But that did not stop Common Pleas Court Judge William T. Nicholas, who also presided over Jenkins' 1984 trial, from sending him to the Montgomery County Correctional Facility for the next nine to 23 months.
``In light of Mr. Jenkins' past experience,'' the judge said, the sentence ``must demonstrate to him that this type of crime will not be tolerated.''
Jenkins, 42, of Philadelphia, is a convicted rapist who escaped from a Georgia prison in the 1970s, only to be recaptured. He has spent 15 of the last 25 years in jail.
Jenkins pleaded guilty to the DUI charge yesterday. He did not speak, but his attorney, William D. Moyer Jr., said, ``Mr. Jenkins is apparently in some form of denial'' over his alcohol problem.
``He hit a low point in his life,'' Moyer told the judge, when a lawyer bilked him for thousands of dollars in a workers' compensation case, which eventually cost him his house.
``He obviously wasn't strong enough,'' Moyer added.
But Assistant District Attorney Wendy Demchick-Alloy told the judge, ``The twist in this picture is that the defendant comes to you with significant and severe baggage.''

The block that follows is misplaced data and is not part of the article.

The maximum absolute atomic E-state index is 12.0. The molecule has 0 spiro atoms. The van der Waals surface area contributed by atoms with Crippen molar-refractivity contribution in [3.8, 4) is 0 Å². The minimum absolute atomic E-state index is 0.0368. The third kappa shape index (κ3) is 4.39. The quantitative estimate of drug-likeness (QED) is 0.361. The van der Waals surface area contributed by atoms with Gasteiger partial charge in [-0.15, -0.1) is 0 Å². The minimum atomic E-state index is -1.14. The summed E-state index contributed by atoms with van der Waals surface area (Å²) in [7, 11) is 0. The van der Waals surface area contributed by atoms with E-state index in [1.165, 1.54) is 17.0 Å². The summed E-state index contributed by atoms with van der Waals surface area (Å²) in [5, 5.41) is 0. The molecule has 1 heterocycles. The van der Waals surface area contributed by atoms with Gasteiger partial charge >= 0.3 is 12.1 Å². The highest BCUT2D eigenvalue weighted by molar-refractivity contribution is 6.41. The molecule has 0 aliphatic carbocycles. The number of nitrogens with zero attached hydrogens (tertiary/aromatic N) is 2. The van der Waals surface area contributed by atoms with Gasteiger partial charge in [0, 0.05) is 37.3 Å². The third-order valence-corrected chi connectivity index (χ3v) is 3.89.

In the drunken-driving accident that killed three people, Jenkins denied that he was driving, she said. And, argued Demchick-Alloy, ``in this case, he has minimized his drinking behavior. He adamantly denies the accident was his fault . . .
``I don't see signs of remorse. . . . Three human beings' lives were lost and that did not deter his drinking and driving,'' she said.
Though the prosecutor originally asked that Jenkins receive the maximum sentence of one to two years in prison, the minimum (and typical) DUI sentence is 48 hours in jail, provided the defendant has not been arrested for DUI for seven years.
Since fourteen years has transpired since Jenkins was arrested for DUI, Alloy called the nine-to-23-month sentence a good one. Nicholas also ordered Jenkins to enroll in anger-management and alcohol-treatment programs as part of probation following his release from jail.